Nintendo is ending support for account logins through Facebook and Twitter on October 25, the company announced on Tuesday. After that date, players won’t be able to sign in or create a new Nintendo Account using a Facebook or Twitter account. Nintendo says players will still be able to log on or create a new Nintendo Account with their Google or Apple account.

If you’re asked to sign in again after October 25, you will need to enter the email address or username associated with your Nintendo account. If you haven’t set your Nintendo account or forgot your password, you will have to select “Forgot your password?” on the Nintendo Account sign in page and follow the instructions. If you don’t have access to your registered email address, you won’t be able to change the email address yourself and will have to contact Nintendo customer support.

As of 10/25/2022, it will no longer be possible to sign in to a Nintendo Account using a Facebook or Twitter account. We apologize for any inconvenience.

More info on signing in from 10/25/2022:https://t.co/hxcwFP1O9s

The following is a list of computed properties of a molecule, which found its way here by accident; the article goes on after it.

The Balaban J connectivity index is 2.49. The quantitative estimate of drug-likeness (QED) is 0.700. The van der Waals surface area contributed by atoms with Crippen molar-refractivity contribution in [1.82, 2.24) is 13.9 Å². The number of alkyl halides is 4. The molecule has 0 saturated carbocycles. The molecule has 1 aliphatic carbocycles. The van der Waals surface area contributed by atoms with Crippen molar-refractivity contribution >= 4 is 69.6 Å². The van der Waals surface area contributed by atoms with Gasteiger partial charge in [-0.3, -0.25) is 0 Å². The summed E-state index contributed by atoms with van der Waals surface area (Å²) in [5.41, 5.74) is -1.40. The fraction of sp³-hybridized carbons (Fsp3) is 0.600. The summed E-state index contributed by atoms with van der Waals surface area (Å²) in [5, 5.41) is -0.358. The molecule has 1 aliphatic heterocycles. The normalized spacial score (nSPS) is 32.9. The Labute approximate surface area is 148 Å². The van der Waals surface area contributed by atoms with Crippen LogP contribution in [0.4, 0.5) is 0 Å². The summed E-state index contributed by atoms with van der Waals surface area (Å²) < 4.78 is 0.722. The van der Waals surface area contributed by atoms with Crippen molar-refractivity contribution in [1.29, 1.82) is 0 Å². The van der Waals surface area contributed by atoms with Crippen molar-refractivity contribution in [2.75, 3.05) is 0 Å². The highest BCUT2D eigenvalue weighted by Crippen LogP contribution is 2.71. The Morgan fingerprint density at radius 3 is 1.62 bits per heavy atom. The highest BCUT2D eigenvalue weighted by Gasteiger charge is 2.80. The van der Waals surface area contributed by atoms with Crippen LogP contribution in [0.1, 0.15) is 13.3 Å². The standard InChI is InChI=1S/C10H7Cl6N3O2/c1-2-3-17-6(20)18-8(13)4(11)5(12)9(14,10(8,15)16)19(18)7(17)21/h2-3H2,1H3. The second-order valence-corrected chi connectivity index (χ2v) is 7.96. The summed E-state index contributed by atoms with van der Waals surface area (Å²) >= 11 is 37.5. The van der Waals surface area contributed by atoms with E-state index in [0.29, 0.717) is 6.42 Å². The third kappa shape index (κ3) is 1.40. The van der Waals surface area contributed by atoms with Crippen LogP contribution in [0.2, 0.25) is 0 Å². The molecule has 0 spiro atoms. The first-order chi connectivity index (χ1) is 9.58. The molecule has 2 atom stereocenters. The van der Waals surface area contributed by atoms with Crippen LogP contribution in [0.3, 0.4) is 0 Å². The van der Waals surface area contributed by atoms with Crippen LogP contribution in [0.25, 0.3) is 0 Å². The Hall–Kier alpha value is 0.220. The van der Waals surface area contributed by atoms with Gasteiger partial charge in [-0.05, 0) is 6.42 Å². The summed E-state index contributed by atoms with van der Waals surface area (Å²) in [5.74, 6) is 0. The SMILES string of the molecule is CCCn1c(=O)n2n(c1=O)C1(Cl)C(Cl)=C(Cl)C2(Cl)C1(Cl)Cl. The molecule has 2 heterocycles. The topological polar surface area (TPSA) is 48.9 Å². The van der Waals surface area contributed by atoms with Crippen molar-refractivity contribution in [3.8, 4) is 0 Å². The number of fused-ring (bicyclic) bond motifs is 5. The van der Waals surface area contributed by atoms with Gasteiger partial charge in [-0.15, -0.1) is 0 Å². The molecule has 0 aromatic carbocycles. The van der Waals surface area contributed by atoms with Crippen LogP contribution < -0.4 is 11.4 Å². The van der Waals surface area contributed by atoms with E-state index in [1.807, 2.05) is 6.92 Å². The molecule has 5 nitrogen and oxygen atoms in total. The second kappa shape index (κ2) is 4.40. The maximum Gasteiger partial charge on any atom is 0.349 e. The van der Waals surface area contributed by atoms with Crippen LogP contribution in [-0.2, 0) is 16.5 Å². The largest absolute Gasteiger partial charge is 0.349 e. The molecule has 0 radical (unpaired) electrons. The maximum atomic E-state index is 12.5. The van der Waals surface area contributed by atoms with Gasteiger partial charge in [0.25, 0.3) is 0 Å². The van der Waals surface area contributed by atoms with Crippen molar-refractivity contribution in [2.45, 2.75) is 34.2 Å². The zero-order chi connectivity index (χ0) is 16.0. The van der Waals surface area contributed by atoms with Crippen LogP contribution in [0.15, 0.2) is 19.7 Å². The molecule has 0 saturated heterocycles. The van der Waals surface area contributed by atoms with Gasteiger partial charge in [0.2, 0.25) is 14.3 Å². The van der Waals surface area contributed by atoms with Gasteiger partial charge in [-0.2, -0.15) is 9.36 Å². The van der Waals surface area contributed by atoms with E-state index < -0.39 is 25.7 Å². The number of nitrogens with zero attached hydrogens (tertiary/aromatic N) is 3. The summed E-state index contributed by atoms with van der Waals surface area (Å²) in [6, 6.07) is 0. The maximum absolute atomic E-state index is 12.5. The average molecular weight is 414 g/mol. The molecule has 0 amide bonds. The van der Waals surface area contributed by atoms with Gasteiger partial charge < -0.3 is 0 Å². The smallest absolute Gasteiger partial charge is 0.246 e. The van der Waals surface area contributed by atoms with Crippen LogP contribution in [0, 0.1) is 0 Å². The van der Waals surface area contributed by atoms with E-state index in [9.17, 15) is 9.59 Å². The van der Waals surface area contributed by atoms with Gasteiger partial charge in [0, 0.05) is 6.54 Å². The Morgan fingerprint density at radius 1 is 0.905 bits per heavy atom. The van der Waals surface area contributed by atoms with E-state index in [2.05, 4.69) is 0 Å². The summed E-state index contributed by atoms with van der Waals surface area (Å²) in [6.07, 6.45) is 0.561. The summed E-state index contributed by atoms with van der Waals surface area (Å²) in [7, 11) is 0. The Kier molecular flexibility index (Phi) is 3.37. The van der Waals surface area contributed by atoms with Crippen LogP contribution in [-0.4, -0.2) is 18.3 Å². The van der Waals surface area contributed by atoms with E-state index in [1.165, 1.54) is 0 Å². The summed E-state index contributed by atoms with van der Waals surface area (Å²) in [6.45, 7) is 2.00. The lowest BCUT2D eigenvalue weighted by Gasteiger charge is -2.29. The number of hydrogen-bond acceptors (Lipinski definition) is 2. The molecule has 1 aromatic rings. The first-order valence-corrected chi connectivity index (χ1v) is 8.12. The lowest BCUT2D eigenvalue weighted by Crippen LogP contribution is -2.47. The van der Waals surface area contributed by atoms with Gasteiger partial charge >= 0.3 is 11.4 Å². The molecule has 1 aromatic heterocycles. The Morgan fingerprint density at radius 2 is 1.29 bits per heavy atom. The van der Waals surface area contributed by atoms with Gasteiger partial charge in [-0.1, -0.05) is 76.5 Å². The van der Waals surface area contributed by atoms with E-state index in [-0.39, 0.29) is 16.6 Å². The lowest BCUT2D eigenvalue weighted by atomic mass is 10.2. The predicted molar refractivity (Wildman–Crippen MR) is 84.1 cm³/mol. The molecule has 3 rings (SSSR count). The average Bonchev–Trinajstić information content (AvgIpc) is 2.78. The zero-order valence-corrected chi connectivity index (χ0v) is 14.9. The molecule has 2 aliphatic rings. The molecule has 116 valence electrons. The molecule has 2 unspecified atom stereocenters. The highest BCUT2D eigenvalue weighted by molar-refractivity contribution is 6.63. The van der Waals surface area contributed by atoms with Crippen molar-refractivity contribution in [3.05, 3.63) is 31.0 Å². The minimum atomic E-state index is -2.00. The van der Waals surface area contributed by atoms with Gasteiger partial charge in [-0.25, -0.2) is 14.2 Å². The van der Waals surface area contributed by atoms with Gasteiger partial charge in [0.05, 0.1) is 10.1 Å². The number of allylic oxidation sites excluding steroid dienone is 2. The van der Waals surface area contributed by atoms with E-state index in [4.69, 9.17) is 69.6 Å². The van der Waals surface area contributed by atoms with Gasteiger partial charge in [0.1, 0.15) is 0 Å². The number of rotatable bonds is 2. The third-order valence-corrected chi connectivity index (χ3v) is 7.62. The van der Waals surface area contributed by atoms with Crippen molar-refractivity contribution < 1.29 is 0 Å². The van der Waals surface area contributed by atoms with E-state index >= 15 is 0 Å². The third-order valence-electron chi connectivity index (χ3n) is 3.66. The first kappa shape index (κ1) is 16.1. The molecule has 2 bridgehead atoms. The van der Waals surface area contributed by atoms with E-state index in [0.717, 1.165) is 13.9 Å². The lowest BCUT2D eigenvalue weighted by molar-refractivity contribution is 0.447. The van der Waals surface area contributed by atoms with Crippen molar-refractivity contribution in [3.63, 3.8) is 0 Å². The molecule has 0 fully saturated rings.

— Nintendo of America (@NintendoAmerica) September 20, 2022

“We apologize for the inconvenience this may cause to those who have been using a Facebook or Twitter account to sign in to their Nintendo Account,” the company said in a statement on a support page.

Nintendo also announced that it’s getting rid of image sharing on the Wii U and Nintendo 3DS on October 25 as well. After this date, players will no longer be able to post images to Twitter or Facebook through the Wii U and Nintendo 3DS. Nintendo notes that images and comments that have already been posted on Facebook and Twitter will remain available even after October 25.

Nintendo did not disclose the reasons behind these two changes, but the company’s decision to no longer let players post images to Twitter or Facebook through the Wii U and Nintendo 3DS isn’t exactly surprising, considering that the company has been gradually getting rid of features for these two devices.

Nintendo is ending support for account logins via Facebook and Twitter by Aisha Malik originally published on TechCrunch